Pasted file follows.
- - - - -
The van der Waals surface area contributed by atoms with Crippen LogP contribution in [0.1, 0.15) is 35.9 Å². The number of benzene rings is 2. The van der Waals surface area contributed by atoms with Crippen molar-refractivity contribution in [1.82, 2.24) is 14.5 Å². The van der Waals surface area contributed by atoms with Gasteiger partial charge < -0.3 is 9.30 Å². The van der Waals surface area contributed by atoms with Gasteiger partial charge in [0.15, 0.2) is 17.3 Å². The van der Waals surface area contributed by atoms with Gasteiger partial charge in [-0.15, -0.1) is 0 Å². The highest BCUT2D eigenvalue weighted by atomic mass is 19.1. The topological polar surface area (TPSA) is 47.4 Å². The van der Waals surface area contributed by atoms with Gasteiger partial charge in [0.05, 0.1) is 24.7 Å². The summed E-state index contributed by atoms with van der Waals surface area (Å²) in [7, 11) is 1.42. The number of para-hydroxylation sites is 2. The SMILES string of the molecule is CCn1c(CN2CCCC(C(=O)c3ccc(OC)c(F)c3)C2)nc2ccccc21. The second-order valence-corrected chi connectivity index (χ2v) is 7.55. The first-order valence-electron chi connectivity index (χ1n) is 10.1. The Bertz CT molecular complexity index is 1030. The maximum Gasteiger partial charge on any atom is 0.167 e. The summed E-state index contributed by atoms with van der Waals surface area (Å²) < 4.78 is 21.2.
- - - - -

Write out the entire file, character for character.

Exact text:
The van der Waals surface area contributed by atoms with Crippen LogP contribution in [0.1, 0.15) is 35.9 Å². The number of benzene rings is 2. The van der Waals surface area contributed by atoms with Crippen molar-refractivity contribution in [1.82, 2.24) is 14.5 Å². The van der Waals surface area contributed by atoms with Gasteiger partial charge < -0.3 is 9.30 Å². The van der Waals surface area contributed by atoms with Gasteiger partial charge in [0.15, 0.2) is 17.3 Å². The van der Waals surface area contributed by atoms with Gasteiger partial charge in [-0.15, -0.1) is 0 Å². The highest BCUT2D eigenvalue weighted by atomic mass is 19.1. The topological polar surface area (TPSA) is 47.4 Å². The van der Waals surface area contributed by atoms with Gasteiger partial charge in [0.05, 0.1) is 24.7 Å². The summed E-state index contributed by atoms with van der Waals surface area (Å²) in [7, 11) is 1.42. The number of para-hydroxylation sites is 2. The SMILES string of the molecule is CCn1c(CN2CCCC(C(=O)c3ccc(OC)c(F)c3)C2)nc2ccccc21. The second-order valence-corrected chi connectivity index (χ2v) is 7.55. The first-order valence-electron chi connectivity index (χ1n) is 10.1. The Bertz CT molecular complexity index is 1030. The maximum Gasteiger partial charge on any atom is 0.167 e. The summed E-state index contributed by atoms with van der Waals surface area (Å²) < 4.78 is 21.2.